NASA has selected research and technology proposals from 254 small businesses and 39 research institutions in the United States for grants to develop new technologies that will further NASA’s journey to Mars.
The proposals are solicited, vetted and managed through NASA’s Small Business Innovation Research (SBIR) and Small Business Technology Transfer (STTR) programs. Proposals that lead to the successful development of ideas and products could result in contracts with a combined approximate value of $47.7 million.
“The selected proposals demonstrate the ingenuity and creativity of America’s small businesses,” said Steve Jurczyk, associate administrator for the agency’s Space Technology Mission Directorate (STMD) at NASA Headquarters in Washington. “Enabling NASA’s future missions, including human exploration of Mars, requires broad participation, and the SBIR/STTR Programs ensure the agency is benefiting from the passionate and determined minds of the private sector.”
NASA is funding proposals that will enable space transportation for human and robotic missions, new ways to protect astronauts in space, and innovative ways to keep spacecraft systems operational — technologies that may, one day, find their way into the vehicles and systems used to explore the solar system.
Selected proposals also include technologies that could enable landing on, traversing across and sampling asteroids, Mars or other distant destinations, searching the sky for planets outside our solar system, and studying the universe back to the beginning of time.
For example, NASA hopes to develop a cognitive space communications network with the ability to adapt to environmental changes and network growth, thereby increasing system reliability. The communications systems would autonomously sense environmental conditions, rapidly analyze the data and configure the controls to adapt to those conditions. Addressing this concept, one selected proposal seeks to demonstrate a software-defined cognitive radio that would play a critical role in the operation of this network. The radio’s software autonomously senses local and system conditions, rapidly analyses those conditions and responds accordingly.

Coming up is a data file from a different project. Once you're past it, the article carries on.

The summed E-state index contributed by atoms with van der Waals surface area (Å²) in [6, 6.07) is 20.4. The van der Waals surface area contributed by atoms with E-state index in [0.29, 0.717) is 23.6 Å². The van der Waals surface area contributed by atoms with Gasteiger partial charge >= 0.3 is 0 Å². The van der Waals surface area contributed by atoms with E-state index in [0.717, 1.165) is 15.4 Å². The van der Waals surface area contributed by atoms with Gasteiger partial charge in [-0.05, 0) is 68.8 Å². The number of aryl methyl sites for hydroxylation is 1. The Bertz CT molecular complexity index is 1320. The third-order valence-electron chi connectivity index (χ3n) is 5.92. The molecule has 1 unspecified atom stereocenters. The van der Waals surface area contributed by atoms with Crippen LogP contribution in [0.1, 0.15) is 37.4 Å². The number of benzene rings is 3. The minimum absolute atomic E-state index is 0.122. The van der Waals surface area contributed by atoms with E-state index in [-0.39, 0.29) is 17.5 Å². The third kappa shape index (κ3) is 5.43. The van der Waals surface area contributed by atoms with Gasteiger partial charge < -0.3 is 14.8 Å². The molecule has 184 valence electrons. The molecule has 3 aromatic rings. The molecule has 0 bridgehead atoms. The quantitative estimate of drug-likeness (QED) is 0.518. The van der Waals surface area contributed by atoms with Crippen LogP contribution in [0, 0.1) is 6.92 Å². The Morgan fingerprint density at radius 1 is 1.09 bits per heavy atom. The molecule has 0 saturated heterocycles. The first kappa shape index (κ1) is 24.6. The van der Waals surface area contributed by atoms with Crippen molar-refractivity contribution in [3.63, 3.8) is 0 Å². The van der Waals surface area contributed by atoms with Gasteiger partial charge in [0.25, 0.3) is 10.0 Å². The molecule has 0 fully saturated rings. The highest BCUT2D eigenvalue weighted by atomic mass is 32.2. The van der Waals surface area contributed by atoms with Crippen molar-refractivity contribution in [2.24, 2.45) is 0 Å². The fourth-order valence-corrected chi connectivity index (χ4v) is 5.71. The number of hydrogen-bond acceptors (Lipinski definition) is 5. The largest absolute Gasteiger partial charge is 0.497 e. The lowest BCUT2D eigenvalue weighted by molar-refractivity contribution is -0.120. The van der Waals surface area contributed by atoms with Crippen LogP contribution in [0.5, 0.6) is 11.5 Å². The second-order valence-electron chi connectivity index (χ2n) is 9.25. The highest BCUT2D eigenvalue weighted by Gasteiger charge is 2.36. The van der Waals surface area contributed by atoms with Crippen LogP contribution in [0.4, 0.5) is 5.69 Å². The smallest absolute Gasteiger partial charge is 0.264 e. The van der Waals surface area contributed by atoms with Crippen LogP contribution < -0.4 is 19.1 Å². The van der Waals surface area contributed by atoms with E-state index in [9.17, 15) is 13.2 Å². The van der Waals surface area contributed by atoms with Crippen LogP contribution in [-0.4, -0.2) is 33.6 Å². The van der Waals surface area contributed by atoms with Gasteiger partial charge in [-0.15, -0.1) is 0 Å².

NASA’s SBIR and STTR programs fund technologies used here on Earth, as well. Some proposals target technologies crucial to the development of next generation aircraft that are quieter and more efficient, air traffic management systems that are more capable, and improved Earth-observing spacecraft to study the planet and provide invaluable information about the impacts of climate change.
This includes technologies to advance water recovery systems. Currently, water recovery systems aboard the International Space Station are able to recover about 85 percent of water from astronauts’ urine, while the other 15 percent is left in what is referred to as brine. As water is removed from brine, the solids within the brine must be captured and filtered out. The leftover brine requires space and weight on resupply missions that could otherwise go to science and research. One selected proposal examines methods for the disposal of brine, which could have benefits in areas of the world where clean water is scarcer.
The highly competitive programs have three award phases. Phase I feasibility studies evaluate the scientific and technical merit of an idea. Phase I awards are for six months and a maximum of $125,000. Firms that successfully complete this phase are eligible to submit a proposal for Phase II proposal, during which selectees will expand on the results of the developments in Phase I. Phase III awards examine the commercialization of Phase II results and requires the use of private sector, non-SBIR, funding.
The three solicitations garnered proposals from 37 states. For the general SBIR Phase I solicitation, NASA chose 324 proposals with a total value of approximately $40.5 million. For the SBIR Phase I select solicitation, NASA chose seven proposals with a total value of approximately $875,000. NASA chose 50 proposals with a total value of approximately $6.3 million for STTR Phase I projects.
Selection criteria included technical merit and feasibility, along with experience, qualifications and facilities. Additional criteria included effectiveness of the work plan and commercial potential and feasibility.
NASA’s Ames Research Center in Moffett Field, California manages the SBIR program for STMD. NASA’s 10 centers manage individual projects. For more information about NASA’s SBIR program and a complete listing of selected companies, visit: https://sbir.nasa.gov